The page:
Thursday, 27 November 2014

Public housing starts set to fall 22 per cent in 2012

Public housing starts are set to reduce by 22 per cent in 2012 and by a further 5 per cent in 2013, according to a forecast by the Construction Products Association.

In 2011 public housing starts fell to 21,110, which was 10 per cent fewer than in 2010 due to an 11 per cent reduction in housing association starts. In contrast public house building by local authorities increased, with starts rising by 12 per cent.

This is thought to be a result of changes to planning policy and the funding mechanism for affordable housing.

The CPA warns that with capital grant reducing significantly over the next two years, affordable housing providers will be forced to find new ways to finance developments.

Private housing starts in 2011 were more positive, climbing 11 per cent year-on-year, and the CPA is predicting 5 per cent growth this year, followed by 11 per cent in 2013. It says further growth will depend on the success of the National planning policy framework and localism agenda.

Overall construction output is set to fall 2.9 per cent in 2012 and the sharp decline in public sector construction is believed to be the key factor.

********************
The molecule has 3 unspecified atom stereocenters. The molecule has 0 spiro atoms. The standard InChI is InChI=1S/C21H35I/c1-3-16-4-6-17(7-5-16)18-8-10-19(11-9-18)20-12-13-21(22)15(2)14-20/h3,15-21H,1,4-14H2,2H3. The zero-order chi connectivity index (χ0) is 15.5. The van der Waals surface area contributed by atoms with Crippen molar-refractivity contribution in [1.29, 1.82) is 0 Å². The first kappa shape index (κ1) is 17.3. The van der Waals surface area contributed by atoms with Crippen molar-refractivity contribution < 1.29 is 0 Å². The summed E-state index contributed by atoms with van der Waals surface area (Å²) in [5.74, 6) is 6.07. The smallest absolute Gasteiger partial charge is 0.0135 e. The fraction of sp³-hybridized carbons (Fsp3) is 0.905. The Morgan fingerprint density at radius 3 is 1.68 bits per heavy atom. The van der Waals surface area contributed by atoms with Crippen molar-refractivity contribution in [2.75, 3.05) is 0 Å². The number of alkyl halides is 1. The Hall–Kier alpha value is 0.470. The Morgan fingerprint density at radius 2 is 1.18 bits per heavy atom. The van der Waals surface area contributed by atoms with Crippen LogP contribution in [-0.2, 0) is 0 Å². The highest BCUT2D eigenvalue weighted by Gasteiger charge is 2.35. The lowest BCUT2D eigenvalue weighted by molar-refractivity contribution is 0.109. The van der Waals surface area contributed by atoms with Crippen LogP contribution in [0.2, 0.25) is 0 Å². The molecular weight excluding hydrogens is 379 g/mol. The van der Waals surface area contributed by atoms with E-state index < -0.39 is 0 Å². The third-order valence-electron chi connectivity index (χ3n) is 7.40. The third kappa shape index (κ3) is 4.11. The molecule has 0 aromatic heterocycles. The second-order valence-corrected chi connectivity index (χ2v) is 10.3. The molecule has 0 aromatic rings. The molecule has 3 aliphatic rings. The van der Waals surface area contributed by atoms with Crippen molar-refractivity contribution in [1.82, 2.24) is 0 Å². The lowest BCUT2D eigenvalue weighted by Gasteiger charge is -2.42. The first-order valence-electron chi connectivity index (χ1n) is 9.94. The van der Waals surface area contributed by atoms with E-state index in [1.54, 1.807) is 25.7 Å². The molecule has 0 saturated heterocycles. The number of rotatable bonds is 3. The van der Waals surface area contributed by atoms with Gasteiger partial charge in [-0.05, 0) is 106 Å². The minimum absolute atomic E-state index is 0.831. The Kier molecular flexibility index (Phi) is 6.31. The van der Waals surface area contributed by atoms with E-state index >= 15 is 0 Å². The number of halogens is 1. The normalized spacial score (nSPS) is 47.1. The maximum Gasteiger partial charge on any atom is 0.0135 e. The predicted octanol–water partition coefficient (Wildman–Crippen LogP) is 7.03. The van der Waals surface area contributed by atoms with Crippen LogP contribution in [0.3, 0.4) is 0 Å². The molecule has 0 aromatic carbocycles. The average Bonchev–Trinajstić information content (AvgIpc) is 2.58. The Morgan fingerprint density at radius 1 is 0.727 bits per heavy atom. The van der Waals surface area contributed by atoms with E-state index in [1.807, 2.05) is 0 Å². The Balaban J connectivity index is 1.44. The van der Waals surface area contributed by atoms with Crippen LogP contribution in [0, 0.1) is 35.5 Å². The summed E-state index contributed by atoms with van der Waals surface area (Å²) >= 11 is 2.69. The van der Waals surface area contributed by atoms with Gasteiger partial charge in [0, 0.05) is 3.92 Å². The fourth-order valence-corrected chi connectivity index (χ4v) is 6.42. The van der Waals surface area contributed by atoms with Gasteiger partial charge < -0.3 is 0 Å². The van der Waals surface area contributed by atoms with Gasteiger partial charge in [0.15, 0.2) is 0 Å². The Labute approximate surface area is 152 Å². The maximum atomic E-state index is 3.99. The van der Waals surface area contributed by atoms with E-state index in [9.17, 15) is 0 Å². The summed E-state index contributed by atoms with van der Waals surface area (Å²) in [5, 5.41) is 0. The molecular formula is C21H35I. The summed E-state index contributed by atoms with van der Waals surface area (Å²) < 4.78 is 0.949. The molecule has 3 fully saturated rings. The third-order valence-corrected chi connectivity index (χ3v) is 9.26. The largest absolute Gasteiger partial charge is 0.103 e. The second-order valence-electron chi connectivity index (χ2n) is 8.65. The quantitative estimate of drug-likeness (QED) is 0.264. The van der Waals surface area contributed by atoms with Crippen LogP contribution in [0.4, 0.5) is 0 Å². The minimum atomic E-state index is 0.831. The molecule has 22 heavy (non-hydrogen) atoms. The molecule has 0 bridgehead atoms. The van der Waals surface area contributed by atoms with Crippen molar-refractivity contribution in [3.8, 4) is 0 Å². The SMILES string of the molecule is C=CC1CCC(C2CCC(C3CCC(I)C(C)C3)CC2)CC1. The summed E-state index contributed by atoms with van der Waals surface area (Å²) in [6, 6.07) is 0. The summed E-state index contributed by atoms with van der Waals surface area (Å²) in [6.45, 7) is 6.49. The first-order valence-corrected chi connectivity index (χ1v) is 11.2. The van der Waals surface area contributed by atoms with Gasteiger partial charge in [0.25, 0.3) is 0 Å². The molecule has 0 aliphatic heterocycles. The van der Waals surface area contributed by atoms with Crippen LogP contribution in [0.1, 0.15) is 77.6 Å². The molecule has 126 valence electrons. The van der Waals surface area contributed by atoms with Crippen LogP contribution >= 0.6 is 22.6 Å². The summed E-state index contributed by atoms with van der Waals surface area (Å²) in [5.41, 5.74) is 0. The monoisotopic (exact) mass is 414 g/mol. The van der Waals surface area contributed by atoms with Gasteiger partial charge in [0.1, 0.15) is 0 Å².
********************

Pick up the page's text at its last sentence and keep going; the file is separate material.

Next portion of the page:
Data published by the Office for National Statistics yesterday showed the UK has gone back into recession, with falling construction output partly to blame for the second consecutive monthly decline in gross domestic product.

The industry is expected to return to growth only in 2014 and is likely to be driven by private housing and commercial activity.

Michael Ankers, chief executive of the CPA, said: ‘With new orders for construction falling significantly at the end of last year, 2012 is going to be a difficult year for the construction industry with output forecast to fall by almost 3 per cent.  The construction industry accounts for nearly 9 per cent of GDP and therefore is going to be a major constraint on growth in the wider economy over the year ahead.’

Readers' comments (2)

  • 2012, the seeds sown to develop 'garden shed' housing to the next level of full blown shanty and favela, and all that goes with it.

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  • Chris

    Good job Shapps does not read IH or he's be looking for someone to blame for this.

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